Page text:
Arrival

Review by Adam Woodward @AWLies

Directed by

Denis Villeneuve

Starring

Amy Adams Forest Whitaker Jeremy Renner

Anticipation.

Denis Villeneuve is great. Amy Adams is great.

Enjoyment.

Emotional, intelligent and a little underwhelming.

In Retrospect.

Like a surprisingly gripping airport novel you leave in your hotel room and then never think about again.

Denis Villeneuve’s latest is the most low-key alien invasion drama you’ll ever see.

Given that personal trauma is the prevailing throughline of Denis Villeneuve’s filmmaking career so far, it’s no surprise to find Arrival anchored by a familiar narrative motif. In this low-key science fiction parable, Amy Adams plays a linguistics professor named Louise Banks who is enlisted by the US government to establish an open line of communication with a monolithic spaceship which is hovering somewhere over rural Montana.

Eleven identical vessels have popped up at seemingly random locations around the globe, and as the world’s superpowers clamour to ascertain the aliens’ intentions, another more pertinent crisis comes to the fore. After reaching out to these mysterious, hyper-intelligent beings, it becomes clear that the most meaningful connection she will make is with Jeremy Renner’s hunky physicist.

The subject of first contact has long been the preserve of blockbuster cinema – the answer to the question ‘are we alone in the universe?’ gleefully embellished by films in which extraterrestrials are commonly portrayed as a sinister threat to humanity. Amid all the body-snatching, landmark-vaporising chaos, few directors have ever stopped to consider what an alien invasion might look like at ground level. How would it play out over the course of days, weeks, months; not in the media or in some top secret military facility, but among ordinary people suddenly thrust into an extraordinary situation?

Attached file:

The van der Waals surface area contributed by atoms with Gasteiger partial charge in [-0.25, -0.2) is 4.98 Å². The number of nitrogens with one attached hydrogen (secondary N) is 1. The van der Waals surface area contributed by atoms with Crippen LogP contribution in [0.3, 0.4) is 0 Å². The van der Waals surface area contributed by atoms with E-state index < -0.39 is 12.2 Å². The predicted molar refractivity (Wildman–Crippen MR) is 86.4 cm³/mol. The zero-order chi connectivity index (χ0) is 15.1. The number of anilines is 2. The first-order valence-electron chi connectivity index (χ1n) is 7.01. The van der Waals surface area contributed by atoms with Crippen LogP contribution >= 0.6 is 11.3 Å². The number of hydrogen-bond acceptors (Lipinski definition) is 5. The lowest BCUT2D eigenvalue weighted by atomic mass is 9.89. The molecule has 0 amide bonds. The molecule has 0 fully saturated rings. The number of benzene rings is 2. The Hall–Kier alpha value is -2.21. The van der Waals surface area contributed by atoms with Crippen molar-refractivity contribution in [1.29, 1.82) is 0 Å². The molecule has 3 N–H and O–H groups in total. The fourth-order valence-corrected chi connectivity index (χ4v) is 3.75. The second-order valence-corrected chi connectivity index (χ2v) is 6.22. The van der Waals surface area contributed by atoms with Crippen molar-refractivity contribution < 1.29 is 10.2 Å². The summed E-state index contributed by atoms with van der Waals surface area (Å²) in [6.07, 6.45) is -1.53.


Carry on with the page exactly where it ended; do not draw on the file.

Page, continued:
Steven Spielberg and Robert Zemeckis each approached something more existential with Close Encounters of the Third Kind and Contact respectively, yet where those films revelled in scientific discovery and the thrill of the unknown, Arrival takes human agency at fatalistic face value. Credit to Villeneuve for offering such a sophisticated take on the genre, just don’t go in expecting Big Things from what is effectively a Nicholas Sparks weepie with some space monsters thrown in.

Published 7 Nov 2016

Tags: Amy Adams Denis Villeneuve Jeremy Renner Oscars2017

Anticipation.

Denis Villeneuve is great. Amy Adams is great.

Enjoyment.

Emotional, intelligent and a little underwhelming.

In Retrospect.

Like a surprisingly gripping airport novel you leave in your hotel room and then never think about again.

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